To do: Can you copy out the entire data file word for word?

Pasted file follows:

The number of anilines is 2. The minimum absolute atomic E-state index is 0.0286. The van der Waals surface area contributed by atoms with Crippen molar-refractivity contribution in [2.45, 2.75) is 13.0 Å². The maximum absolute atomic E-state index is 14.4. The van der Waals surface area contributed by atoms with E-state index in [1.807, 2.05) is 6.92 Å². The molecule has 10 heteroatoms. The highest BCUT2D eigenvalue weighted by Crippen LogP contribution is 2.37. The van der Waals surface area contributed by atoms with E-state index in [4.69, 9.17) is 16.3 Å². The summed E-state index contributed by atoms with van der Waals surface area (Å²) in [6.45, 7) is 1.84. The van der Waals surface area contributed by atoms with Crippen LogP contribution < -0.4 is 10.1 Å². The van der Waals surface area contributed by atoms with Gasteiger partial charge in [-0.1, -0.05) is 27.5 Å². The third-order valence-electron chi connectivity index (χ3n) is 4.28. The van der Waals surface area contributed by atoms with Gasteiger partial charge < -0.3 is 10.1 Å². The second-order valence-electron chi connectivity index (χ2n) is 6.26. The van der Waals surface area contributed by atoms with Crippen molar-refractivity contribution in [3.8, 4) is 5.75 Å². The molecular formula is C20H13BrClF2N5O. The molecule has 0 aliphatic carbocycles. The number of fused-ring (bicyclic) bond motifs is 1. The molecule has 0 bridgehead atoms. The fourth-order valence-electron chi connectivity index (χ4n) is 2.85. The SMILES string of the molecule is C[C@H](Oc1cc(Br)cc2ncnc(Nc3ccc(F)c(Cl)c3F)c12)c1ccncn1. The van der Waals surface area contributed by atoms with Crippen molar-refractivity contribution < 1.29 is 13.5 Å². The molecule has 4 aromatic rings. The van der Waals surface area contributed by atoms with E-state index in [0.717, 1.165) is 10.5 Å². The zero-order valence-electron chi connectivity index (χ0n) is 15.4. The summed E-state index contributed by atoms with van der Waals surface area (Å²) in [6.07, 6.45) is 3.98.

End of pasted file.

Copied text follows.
The number of anilines is 2. The minimum absolute atomic E-state index is 0.0286. The van der Waals surface area contributed by atoms with Crippen molar-refractivity contribution in [2.45, 2.75) is 13.0 Å². The maximum absolute atomic E-state index is 14.4. The van der Waals surface area contributed by atoms with E-state index in [1.807, 2.05) is 6.92 Å². The molecule has 10 heteroatoms. The highest BCUT2D eigenvalue weighted by Crippen LogP contribution is 2.37. The van der Waals surface area contributed by atoms with E-state index in [4.69, 9.17) is 16.3 Å². The summed E-state index contributed by atoms with van der Waals surface area (Å²) in [6.45, 7) is 1.84. The van der Waals surface area contributed by atoms with Crippen LogP contribution < -0.4 is 10.1 Å². The van der Waals surface area contributed by atoms with Gasteiger partial charge in [-0.1, -0.05) is 27.5 Å². The third-order valence-electron chi connectivity index (χ3n) is 4.28. The van der Waals surface area contributed by atoms with Gasteiger partial charge < -0.3 is 10.1 Å². The second-order valence-electron chi connectivity index (χ2n) is 6.26. The van der Waals surface area contributed by atoms with Crippen molar-refractivity contribution in [3.8, 4) is 5.75 Å². The molecular formula is C20H13BrClF2N5O. The molecule has 0 aliphatic carbocycles. The number of fused-ring (bicyclic) bond motifs is 1. The molecule has 0 bridgehead atoms. The fourth-order valence-electron chi connectivity index (χ4n) is 2.85. The SMILES string of the molecule is C[C@H](Oc1cc(Br)cc2ncnc(Nc3ccc(F)c(Cl)c3F)c12)c1ccncn1. The van der Waals surface area contributed by atoms with Crippen molar-refractivity contribution < 1.29 is 13.5 Å². The molecule has 4 aromatic rings. The van der Waals surface area contributed by atoms with E-state index in [0.717, 1.165) is 10.5 Å². The zero-order valence-electron chi connectivity index (χ0n) is 15.4. The summed E-state index contributed by atoms with van der Waals surface area (Å²) in [6.07, 6.45) is 3.98.